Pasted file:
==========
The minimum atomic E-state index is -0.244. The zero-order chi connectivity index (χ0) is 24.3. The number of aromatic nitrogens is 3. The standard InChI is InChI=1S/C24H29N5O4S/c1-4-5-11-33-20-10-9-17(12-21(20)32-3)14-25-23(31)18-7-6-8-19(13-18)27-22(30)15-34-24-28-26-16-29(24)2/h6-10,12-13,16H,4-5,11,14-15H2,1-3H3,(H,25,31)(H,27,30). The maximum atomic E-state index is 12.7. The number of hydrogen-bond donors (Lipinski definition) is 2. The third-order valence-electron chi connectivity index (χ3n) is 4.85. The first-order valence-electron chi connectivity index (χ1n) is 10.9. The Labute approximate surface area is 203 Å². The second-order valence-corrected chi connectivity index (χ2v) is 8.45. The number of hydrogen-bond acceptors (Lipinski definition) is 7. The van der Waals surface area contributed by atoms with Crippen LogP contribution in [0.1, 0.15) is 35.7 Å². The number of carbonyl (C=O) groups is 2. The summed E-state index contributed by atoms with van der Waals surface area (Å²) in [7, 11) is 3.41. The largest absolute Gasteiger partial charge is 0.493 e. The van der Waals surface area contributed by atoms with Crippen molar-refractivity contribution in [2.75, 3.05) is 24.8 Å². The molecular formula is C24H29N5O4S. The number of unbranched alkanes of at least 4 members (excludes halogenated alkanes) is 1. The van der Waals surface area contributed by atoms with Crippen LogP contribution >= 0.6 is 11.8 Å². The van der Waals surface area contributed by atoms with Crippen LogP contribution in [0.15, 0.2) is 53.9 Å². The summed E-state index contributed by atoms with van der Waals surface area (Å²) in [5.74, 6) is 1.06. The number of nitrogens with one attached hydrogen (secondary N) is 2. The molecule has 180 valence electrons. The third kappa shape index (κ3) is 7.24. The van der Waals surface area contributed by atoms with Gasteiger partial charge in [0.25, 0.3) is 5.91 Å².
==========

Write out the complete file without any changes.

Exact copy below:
The minimum atomic E-state index is -0.244. The zero-order chi connectivity index (χ0) is 24.3. The number of aromatic nitrogens is 3. The standard InChI is InChI=1S/C24H29N5O4S/c1-4-5-11-33-20-10-9-17(12-21(20)32-3)14-25-23(31)18-7-6-8-19(13-18)27-22(30)15-34-24-28-26-16-29(24)2/h6-10,12-13,16H,4-5,11,14-15H2,1-3H3,(H,25,31)(H,27,30). The maximum atomic E-state index is 12.7. The number of hydrogen-bond donors (Lipinski definition) is 2. The third-order valence-electron chi connectivity index (χ3n) is 4.85. The first-order valence-electron chi connectivity index (χ1n) is 10.9. The Labute approximate surface area is 203 Å². The second-order valence-corrected chi connectivity index (χ2v) is 8.45. The number of hydrogen-bond acceptors (Lipinski definition) is 7. The van der Waals surface area contributed by atoms with Crippen LogP contribution in [0.1, 0.15) is 35.7 Å². The number of carbonyl (C=O) groups is 2. The summed E-state index contributed by atoms with van der Waals surface area (Å²) in [7, 11) is 3.41. The largest absolute Gasteiger partial charge is 0.493 e. The van der Waals surface area contributed by atoms with Crippen molar-refractivity contribution in [2.75, 3.05) is 24.8 Å². The molecular formula is C24H29N5O4S. The number of unbranched alkanes of at least 4 members (excludes halogenated alkanes) is 1. The van der Waals surface area contributed by atoms with Crippen LogP contribution >= 0.6 is 11.8 Å². The van der Waals surface area contributed by atoms with Crippen LogP contribution in [0.15, 0.2) is 53.9 Å². The summed E-state index contributed by atoms with van der Waals surface area (Å²) in [5.74, 6) is 1.06. The number of nitrogens with one attached hydrogen (secondary N) is 2. The molecule has 180 valence electrons. The third kappa shape index (κ3) is 7.24. The van der Waals surface area contributed by atoms with Gasteiger partial charge in [0.25, 0.3) is 5.91 Å².